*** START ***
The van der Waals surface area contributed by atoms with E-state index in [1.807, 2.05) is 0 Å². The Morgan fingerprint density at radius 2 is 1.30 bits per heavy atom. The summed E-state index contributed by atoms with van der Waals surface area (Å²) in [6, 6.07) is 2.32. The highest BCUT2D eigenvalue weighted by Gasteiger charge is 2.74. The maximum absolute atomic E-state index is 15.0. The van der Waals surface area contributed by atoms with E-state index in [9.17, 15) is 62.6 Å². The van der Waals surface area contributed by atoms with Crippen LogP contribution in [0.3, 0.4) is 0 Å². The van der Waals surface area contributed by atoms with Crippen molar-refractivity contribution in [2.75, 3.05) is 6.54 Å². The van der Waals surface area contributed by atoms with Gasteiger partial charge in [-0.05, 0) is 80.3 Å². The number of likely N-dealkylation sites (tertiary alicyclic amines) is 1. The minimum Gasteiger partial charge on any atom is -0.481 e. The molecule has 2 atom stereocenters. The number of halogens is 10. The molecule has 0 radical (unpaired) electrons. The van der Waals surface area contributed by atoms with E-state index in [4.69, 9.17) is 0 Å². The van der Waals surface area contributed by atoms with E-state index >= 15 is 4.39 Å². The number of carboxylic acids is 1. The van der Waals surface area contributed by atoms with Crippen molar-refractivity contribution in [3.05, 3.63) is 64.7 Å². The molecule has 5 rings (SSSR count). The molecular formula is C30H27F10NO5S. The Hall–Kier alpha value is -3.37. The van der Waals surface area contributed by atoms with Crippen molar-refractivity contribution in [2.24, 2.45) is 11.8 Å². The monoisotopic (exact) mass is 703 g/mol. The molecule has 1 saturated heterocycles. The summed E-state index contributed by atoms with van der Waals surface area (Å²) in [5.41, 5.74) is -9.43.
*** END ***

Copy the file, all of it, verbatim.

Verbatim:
The van der Waals surface area contributed by atoms with E-state index in [1.807, 2.05) is 0 Å². The Morgan fingerprint density at radius 2 is 1.30 bits per heavy atom. The summed E-state index contributed by atoms with van der Waals surface area (Å²) in [6, 6.07) is 2.32. The highest BCUT2D eigenvalue weighted by Gasteiger charge is 2.74. The maximum absolute atomic E-state index is 15.0. The van der Waals surface area contributed by atoms with E-state index in [9.17, 15) is 62.6 Å². The van der Waals surface area contributed by atoms with Crippen LogP contribution in [0.3, 0.4) is 0 Å². The van der Waals surface area contributed by atoms with Crippen molar-refractivity contribution in [2.75, 3.05) is 6.54 Å². The van der Waals surface area contributed by atoms with Gasteiger partial charge in [-0.05, 0) is 80.3 Å². The number of likely N-dealkylation sites (tertiary alicyclic amines) is 1. The minimum Gasteiger partial charge on any atom is -0.481 e. The molecule has 2 atom stereocenters. The number of halogens is 10. The molecule has 0 radical (unpaired) electrons. The van der Waals surface area contributed by atoms with E-state index in [4.69, 9.17) is 0 Å². The van der Waals surface area contributed by atoms with E-state index >= 15 is 4.39 Å². The number of carboxylic acids is 1. The van der Waals surface area contributed by atoms with Crippen molar-refractivity contribution in [3.05, 3.63) is 64.7 Å². The molecule has 5 rings (SSSR count). The molecular formula is C30H27F10NO5S. The Hall–Kier alpha value is -3.37. The van der Waals surface area contributed by atoms with Crippen molar-refractivity contribution in [2.24, 2.45) is 11.8 Å². The monoisotopic (exact) mass is 703 g/mol. The molecule has 1 saturated heterocycles. The summed E-state index contributed by atoms with van der Waals surface area (Å²) in [5.41, 5.74) is -9.43.